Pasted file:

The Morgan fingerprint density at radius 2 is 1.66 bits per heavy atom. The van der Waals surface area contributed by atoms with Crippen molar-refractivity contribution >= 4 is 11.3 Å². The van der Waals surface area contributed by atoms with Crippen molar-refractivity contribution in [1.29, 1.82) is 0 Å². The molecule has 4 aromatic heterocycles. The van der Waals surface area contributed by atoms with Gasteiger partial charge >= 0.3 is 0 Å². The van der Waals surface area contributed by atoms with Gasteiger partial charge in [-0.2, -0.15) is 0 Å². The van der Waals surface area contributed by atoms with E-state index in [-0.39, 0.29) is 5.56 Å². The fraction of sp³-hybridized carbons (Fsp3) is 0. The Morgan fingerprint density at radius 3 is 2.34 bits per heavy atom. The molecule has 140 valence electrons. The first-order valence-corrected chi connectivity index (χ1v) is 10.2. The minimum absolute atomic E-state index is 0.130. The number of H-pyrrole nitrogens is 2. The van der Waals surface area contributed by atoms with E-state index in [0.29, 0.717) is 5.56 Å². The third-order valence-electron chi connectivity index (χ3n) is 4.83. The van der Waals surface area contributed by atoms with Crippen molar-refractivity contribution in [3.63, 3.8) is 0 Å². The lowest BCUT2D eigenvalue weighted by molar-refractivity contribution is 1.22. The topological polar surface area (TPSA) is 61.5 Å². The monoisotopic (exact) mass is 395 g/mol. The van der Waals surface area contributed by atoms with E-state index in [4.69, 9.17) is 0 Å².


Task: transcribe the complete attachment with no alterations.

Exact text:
The Morgan fingerprint density at radius 2 is 1.66 bits per heavy atom. The van der Waals surface area contributed by atoms with Crippen molar-refractivity contribution >= 4 is 11.3 Å². The van der Waals surface area contributed by atoms with Crippen molar-refractivity contribution in [1.29, 1.82) is 0 Å². The molecule has 4 aromatic heterocycles. The van der Waals surface area contributed by atoms with Gasteiger partial charge >= 0.3 is 0 Å². The van der Waals surface area contributed by atoms with Gasteiger partial charge in [-0.2, -0.15) is 0 Å². The van der Waals surface area contributed by atoms with E-state index in [-0.39, 0.29) is 5.56 Å². The fraction of sp³-hybridized carbons (Fsp3) is 0. The Morgan fingerprint density at radius 3 is 2.34 bits per heavy atom. The molecule has 140 valence electrons. The first-order valence-corrected chi connectivity index (χ1v) is 10.2. The minimum absolute atomic E-state index is 0.130. The number of H-pyrrole nitrogens is 2. The van der Waals surface area contributed by atoms with E-state index in [0.29, 0.717) is 5.56 Å². The third-order valence-electron chi connectivity index (χ3n) is 4.83. The van der Waals surface area contributed by atoms with Crippen molar-refractivity contribution in [3.63, 3.8) is 0 Å². The lowest BCUT2D eigenvalue weighted by molar-refractivity contribution is 1.22. The topological polar surface area (TPSA) is 61.5 Å². The monoisotopic (exact) mass is 395 g/mol. The van der Waals surface area contributed by atoms with E-state index in [4.69, 9.17) is 0 Å².